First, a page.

What I had not read in July was a 1982 book by CCNY/CUNY professor Marshall Berman called All That Is Solid Melts Into Air: The Experience of Modernity.  That book laid out Marx’s developmental ideal and “how crucial” it was to all his political beliefs. Also that it was grounded in the German humanist and Romanticist culture of Marx’s youth. Berman did leave out the part about how that ideal facilitated the national collective mindset that led Germany to launch two world wars in the 20th century. But then Berman is an admirer of Marx and that’s such a picky little detail for me to mention. Berman does mention though that this Marxian/Romantic German developmental ideal was “still very much alive in our own day” and that Erik Erikson is its “most distinguished living exponent.” Erikson actually passed away in 1994 but his work does clearly seem to be gaining momentum. Probably because without Berman’s book it would be harder to link it directly to Marx.

With that book though we don’t even have to infer. We can quote directly from Berman and Marx (pages 96-98 if you want to locate a copy).  Marx has a vision of education that does not transmit the values and knowledge of the current culture which he of course wanted to disappear. Hence the Melt into Air metaphor he used. Educators pushing Marx’s personal development theories today through later adopters, like Dewey or Erikson or Vygotsky, are pushing the same goals. Change the foundations that support the current economy, society, and political structures.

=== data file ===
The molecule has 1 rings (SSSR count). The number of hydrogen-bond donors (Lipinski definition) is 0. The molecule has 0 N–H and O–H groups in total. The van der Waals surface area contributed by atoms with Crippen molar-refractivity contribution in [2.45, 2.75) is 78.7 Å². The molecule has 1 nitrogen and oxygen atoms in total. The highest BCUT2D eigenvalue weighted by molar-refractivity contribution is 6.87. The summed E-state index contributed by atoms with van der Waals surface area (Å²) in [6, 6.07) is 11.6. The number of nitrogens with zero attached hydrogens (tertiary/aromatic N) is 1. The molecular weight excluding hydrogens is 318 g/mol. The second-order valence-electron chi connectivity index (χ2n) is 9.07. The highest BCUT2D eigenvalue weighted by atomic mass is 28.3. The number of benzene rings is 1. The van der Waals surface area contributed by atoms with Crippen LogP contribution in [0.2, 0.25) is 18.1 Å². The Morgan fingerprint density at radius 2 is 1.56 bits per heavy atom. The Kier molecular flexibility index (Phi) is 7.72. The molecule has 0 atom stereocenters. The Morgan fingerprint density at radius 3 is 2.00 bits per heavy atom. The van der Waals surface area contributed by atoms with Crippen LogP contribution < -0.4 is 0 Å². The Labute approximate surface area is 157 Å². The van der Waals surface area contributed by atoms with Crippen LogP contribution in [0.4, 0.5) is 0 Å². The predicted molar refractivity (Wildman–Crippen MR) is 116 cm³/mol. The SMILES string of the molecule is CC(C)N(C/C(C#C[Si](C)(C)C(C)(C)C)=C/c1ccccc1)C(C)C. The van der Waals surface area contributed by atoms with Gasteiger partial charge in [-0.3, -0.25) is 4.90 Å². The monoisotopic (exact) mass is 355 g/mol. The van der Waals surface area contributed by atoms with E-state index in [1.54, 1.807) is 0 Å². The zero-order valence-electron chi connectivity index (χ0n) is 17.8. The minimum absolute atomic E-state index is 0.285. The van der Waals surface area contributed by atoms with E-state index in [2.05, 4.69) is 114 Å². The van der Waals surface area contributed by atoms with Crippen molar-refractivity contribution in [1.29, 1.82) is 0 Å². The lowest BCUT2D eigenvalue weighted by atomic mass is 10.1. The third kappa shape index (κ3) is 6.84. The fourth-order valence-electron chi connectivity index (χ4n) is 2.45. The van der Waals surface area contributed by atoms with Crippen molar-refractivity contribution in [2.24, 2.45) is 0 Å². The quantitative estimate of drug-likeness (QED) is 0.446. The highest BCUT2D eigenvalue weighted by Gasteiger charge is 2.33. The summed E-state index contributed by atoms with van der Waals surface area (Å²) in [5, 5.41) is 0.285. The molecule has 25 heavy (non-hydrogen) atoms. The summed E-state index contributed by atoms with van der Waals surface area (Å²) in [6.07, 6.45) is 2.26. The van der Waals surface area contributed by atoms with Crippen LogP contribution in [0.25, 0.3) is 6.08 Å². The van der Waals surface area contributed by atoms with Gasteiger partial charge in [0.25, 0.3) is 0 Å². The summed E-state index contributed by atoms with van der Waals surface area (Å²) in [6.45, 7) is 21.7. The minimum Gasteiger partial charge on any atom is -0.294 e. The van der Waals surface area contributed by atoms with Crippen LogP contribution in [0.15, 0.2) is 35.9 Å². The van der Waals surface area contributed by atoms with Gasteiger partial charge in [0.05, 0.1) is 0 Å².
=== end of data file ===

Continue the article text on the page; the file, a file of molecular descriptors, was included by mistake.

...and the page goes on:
That’s in fact why this type of education is not just called Progressivism. It’s also known as Social Reconstruction and that is precisely where that Equal Opportunity declaration takes us. Very similarly to the goal Goodwin Liu also laid out for the Common Core here http://www.invisibleserfscollar.com/morphing-the-common-core-into-a-new-rewritten-us-constitution-by-mandating-false-beliefs/ . Same basic desired Transformation goals coming from a variety of directions. With the same vehicle–education, K-12 and higher ed and creating false beliefs and new values to get different future behaviors. At least from a voting majority. What Paul Ehrlich and his MAHB seek as well

Berman first quotes this passage from Marx’s Communist Manifesto:

“In place of the old bourgeois society, with its classes and class antagonisms, we will have an association in which the free development of each will be the condition of the free development of all.”